The Counselor Screen 22 articles

The Counselor

2013

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  • It’s as if Scott, McCarthy and their all-star cast, which also includes Brad Pitt and Javier Bardem, could not stop themselves from making the worst movie in the history of the universe (or at any rate, one of the worst I’ve ever seen). Yet at the same time, they felt honor-bound to poison the well subtly by turning the film into a self-referential commentary on its own terribleness.

  • The Counselor features alongside its depressingly obvious visual metaphors and gratingly faux-astere brutality a two-for-one special of alternately neurasthenic and embarrassingly over-cranked acting: understandably tuckered out after his 12 Years a Slave pratfalls, Michael Fassbender gives perhaps the first truly lazy performance of his career, while Diaz... gives ’er with the intensity of a true believer.

  • The usually dominant and stolid director Ridley Scott allows McCarthy’s penchant for insanely verbose dialogue to swamp the movie. Leonard’s chatter amongst crooks is a model of economy and wit; McCarthy’s is piled high with past participles, run-on phrases, clauses tumbling into more clauses, sentences so obtuse they could only exist on the page and never be spoken.

  • The script spreads the action worldwide and paper-thin, and the supporting luminaries... are stuck playing clichés who spout clichés. The dialogue alternates between throwaway snark and pseudo-philosophical criminal cant; each scene serves as little more than an index card for the mechanistic plot, which Scott films in a glossy and fluid style befitting an industrial promotion for the movie’s high-tech weaponry.

  • What works for [screenwriter Cormac McCarthy] in a novel cannot be said to work for him here. The dialogue in "The Counselor" might kindly be termed "heightened," or it might unkindly be termed the most self-consciously significant gabbing since the days of Paddy Chayefsky.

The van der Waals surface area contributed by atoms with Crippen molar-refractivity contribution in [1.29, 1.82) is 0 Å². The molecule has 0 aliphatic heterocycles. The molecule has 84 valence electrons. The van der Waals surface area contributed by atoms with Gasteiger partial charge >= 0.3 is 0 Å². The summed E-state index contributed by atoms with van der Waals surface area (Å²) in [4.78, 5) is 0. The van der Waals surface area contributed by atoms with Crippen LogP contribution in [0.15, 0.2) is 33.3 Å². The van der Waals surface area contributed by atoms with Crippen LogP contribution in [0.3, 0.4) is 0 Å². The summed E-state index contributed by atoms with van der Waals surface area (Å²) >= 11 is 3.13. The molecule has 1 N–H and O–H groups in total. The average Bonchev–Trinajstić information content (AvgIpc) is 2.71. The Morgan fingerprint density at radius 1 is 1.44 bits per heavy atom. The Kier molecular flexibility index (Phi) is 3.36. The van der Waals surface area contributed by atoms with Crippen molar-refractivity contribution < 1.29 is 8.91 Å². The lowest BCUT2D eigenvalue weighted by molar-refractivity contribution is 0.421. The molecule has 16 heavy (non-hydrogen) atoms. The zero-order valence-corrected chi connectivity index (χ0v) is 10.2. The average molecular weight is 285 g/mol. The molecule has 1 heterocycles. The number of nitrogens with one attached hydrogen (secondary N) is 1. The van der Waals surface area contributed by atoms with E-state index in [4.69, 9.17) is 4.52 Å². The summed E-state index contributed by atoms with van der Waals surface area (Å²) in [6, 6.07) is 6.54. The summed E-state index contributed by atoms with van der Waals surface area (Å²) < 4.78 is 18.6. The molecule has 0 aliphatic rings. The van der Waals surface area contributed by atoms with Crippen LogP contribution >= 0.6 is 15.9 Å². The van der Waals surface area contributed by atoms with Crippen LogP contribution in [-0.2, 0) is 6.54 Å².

• ...These instances of [negative] hyperbole have probably emboldened The Counselor’s inevitable and eventual status as a misunderstood masterpiece within enthusiastic circles that unquestioningly accept Scott’s, and particularly, McCarthy’s artistic sainthood. To react so strongly, even negatively, to The Counselor is to weirdly overrate it, as it’s just a bad movie—a dull bit of hokum puffed up with its creators’ delusions of grandeur.

  • The Counsellor is indeed quite maddening. It’s obvious that the film is doing something unusual and potentially interesting – but its actual pleasures are few and far between... The Counsellor is a fascinating film, but it’s diminished by the brevity of our lives: it’s got Death on the brain, and its morbid obsession ends up sucking all the energy out of it. It’s singular and fatalistic, and by all means watch it. Just don’t expect to enjoy it.

  • Even though The Counselor has an all-star cast, a large budget, the backing of a major studio, and direction by Ridley Scott, the result often underwhelms... That Reiner and Malkina sometimes seem more like character sketches than actual people is disappointing. Yet even if The Counselor fails to live up to its hype, with its snappy dialogue and satisfying action sequences, it is a good bit of naughty fun.

  • Though Fassbender is saddled with a bland and passive antihero, and his paramount love for his (Catholic and guileless) woman never achieves flesh-and-blood depth, McCarthy's schematic script is largely redeemed by Scott rendering the pulpiest elements with some trashy gusto.

  • Can a movie be both a catastrophe and strangely compelling — maybe even, gasp, good — at the same time? It seems The Counselor is determined to find out. On the surface, this new Ridley Scott thriller... is a narrative wipeout: a supposedly twisty-turny crime drama set along the border that isn’t all that twisty or turny but is deeply convoluted, and at times howlingly insane. But it knows it makes no sense. In fact, it rubs our faces in it.

  • Once Fassbender’s deal goes bad, as one knows it will, everything locks wonderfully into place. What seemed ponderous before now comes off as the gradual tightening of a noose around the neck, and as the violence inches into Grand Guignol territory and the metaphor-heavy soliloquies become more eloquent... you’re reminded that Sir Ridley has long been fluent in the language of fatalistic masculinity.